The Art of the Star Party

Posted By on Jun 23, 2007

Last night I attempted to give a star party for a group of about 50 girl scouts. It was a noble effort, but I have to admit that it devolved into learned old(ish) person speaking before a group of seated in rows youngish people. I’m generally opposed to this type of teaching, but I had run out of plans. Plan A: Lots of telescopes all pointed at different objects allowing people to go from scope to scope, and binoculars with...

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No Child Left Inside Plan

Posted By on May 27, 2007

Today, while in a meeting for the International Year of Astronomy, someone mentioned hearing someone state that we need a goal of no child left inside. Instead of just showing them imaged stars with robot telescopes across the Internet, we need to send them outside to look up. Instead of just giving them synthetic experiences in virtual realities, we need to send them outside to lookup. Instead of just bringing them real data that...

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Tonight, all across the world, guerilla astronomy will be waged on the public as amateur and professional astronomers inflict their hobby on individuals in random locations. Today is the 1st Annual International Sidewalk Astronomy Night. There is a nice article (written by yours truly with great editting by David Tytell) on the Sky and Telescope website. Check it out and get involved! Image by: Claudio Lopresti I’ll be at...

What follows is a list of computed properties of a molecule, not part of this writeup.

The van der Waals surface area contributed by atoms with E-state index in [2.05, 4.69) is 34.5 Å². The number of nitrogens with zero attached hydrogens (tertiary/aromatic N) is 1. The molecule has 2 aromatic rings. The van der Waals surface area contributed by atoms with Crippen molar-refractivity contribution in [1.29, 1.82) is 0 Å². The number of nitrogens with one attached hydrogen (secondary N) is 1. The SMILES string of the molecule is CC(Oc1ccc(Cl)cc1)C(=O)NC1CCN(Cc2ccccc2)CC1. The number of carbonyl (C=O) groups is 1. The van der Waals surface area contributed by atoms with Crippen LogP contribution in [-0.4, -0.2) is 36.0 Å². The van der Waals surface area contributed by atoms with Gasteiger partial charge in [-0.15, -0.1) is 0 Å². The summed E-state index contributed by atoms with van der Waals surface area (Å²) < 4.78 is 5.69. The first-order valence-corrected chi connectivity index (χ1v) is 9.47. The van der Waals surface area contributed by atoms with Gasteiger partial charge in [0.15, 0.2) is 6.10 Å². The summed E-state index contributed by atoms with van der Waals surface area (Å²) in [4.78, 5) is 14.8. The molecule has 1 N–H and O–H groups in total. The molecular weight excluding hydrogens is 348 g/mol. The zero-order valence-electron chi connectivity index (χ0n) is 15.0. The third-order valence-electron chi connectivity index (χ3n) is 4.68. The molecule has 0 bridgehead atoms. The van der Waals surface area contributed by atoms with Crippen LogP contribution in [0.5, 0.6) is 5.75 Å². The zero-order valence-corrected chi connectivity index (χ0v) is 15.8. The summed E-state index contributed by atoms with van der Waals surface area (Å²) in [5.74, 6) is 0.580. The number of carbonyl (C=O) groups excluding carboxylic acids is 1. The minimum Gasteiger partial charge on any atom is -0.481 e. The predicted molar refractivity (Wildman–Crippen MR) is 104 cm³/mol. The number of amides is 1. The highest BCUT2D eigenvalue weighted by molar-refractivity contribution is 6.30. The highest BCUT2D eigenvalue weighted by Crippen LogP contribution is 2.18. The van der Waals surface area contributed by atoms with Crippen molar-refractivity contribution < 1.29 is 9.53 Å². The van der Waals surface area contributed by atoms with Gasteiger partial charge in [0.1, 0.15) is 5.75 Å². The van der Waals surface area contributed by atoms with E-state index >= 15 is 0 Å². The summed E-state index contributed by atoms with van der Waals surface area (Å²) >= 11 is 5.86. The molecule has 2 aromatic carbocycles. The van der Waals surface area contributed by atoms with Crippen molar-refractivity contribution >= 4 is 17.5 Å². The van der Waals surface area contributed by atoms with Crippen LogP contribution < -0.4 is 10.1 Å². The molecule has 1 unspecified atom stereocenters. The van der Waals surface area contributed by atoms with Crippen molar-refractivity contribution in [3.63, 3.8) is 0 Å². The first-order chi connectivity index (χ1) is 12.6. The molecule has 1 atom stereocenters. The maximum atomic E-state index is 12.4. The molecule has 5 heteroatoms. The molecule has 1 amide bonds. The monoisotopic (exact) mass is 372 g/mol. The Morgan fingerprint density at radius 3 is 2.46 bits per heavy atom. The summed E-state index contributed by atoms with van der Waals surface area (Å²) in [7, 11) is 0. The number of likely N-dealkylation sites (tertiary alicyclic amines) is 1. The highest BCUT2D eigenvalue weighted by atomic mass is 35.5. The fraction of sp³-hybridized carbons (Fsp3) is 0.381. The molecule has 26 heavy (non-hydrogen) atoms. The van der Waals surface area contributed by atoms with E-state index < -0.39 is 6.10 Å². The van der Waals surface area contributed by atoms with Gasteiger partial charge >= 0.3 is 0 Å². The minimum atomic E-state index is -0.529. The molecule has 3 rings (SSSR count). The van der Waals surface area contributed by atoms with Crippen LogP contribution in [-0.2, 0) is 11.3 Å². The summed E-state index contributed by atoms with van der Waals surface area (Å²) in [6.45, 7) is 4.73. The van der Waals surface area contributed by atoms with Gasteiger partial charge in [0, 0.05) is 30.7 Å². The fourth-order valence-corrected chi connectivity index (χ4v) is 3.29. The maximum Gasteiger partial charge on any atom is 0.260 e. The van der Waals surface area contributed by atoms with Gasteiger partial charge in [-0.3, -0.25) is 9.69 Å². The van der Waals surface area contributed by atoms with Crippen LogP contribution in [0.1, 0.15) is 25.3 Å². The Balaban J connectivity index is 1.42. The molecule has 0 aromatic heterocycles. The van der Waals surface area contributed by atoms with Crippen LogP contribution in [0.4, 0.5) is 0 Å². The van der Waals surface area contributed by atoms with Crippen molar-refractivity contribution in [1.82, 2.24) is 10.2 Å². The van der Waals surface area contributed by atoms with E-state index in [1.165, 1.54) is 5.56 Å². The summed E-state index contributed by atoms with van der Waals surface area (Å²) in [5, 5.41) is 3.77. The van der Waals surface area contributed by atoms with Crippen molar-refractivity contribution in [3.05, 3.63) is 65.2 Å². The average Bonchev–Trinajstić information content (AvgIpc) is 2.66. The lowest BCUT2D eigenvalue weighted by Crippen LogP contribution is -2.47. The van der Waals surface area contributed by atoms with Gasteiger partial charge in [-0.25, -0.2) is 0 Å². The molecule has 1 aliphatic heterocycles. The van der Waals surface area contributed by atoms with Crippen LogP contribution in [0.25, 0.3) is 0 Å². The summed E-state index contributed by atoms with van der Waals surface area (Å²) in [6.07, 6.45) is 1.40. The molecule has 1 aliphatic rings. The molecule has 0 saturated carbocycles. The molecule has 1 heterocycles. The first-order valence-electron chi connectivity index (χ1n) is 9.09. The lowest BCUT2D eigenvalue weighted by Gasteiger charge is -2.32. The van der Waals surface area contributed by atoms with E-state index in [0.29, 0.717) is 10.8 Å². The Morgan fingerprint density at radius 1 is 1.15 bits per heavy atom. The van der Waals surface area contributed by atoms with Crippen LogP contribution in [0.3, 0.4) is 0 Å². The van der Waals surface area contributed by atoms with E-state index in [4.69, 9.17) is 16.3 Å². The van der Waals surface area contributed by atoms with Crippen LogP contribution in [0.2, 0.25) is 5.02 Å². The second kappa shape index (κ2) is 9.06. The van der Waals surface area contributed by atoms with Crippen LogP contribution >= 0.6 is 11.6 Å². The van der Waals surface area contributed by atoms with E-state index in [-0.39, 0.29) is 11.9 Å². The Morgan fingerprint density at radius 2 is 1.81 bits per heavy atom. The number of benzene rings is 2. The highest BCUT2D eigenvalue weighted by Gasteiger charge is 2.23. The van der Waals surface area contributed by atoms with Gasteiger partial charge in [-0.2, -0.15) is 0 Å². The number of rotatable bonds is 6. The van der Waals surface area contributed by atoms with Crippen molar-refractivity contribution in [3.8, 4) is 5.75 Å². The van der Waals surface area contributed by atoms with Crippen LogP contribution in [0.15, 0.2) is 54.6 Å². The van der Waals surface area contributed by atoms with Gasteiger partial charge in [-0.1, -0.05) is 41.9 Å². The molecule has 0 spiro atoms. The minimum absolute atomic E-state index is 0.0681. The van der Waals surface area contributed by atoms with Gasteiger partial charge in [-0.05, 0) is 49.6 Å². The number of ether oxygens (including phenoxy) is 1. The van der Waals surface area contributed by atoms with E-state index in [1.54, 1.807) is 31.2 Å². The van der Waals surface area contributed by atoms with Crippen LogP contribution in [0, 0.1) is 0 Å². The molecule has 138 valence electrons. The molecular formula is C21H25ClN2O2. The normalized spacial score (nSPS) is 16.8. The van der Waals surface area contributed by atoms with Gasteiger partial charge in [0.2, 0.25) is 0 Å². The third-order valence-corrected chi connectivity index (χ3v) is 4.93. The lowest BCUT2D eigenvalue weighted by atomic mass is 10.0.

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A Few Caveats regarding Day Length

Posted By on Mar 20, 2007

I have to admit I have spring fever. I seem to have moved to a part of the country where the seasons actually follow the solstices and equinoxes, and politely divide themselves into 4 fairly equal parts. My crocuses are blooming, shorts are starting to appear on some of the more robust males on campus, the Canadian geese have paired off (which is actually very freaky), and tonight the Sun crosses the equinox at 7 minutes after...

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As I’ve mentioned before, press releases that don’t really contain science are one of my pet peeves. That said, one such press release came across my inbox this morning and made me giggle happily. The image was of the Crab Nebula (above left: credit: NAOJ); a nearby supernova remnant formed in 1054. The telescope in question was Subaru; an 8.2-m telescope in Hawaii operated by Japan’s National Institutes of Natural...

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In Search of Darkness

Posted By on Mar 8, 2007

Star light, star bright, first star I see tonight…First star? Hello? You’re supposed to come out now. Stars? Someone? Shine? Please? While I was a graduate student at the University of Texas in Austin I watched the Ring Nebula (M57) disappear. When I first arrived in 1996, this former stellar atmosphere was clearly visible in binoculars from the roof of the building I worked in (RLM). In 2000 I could no longer see it, but...

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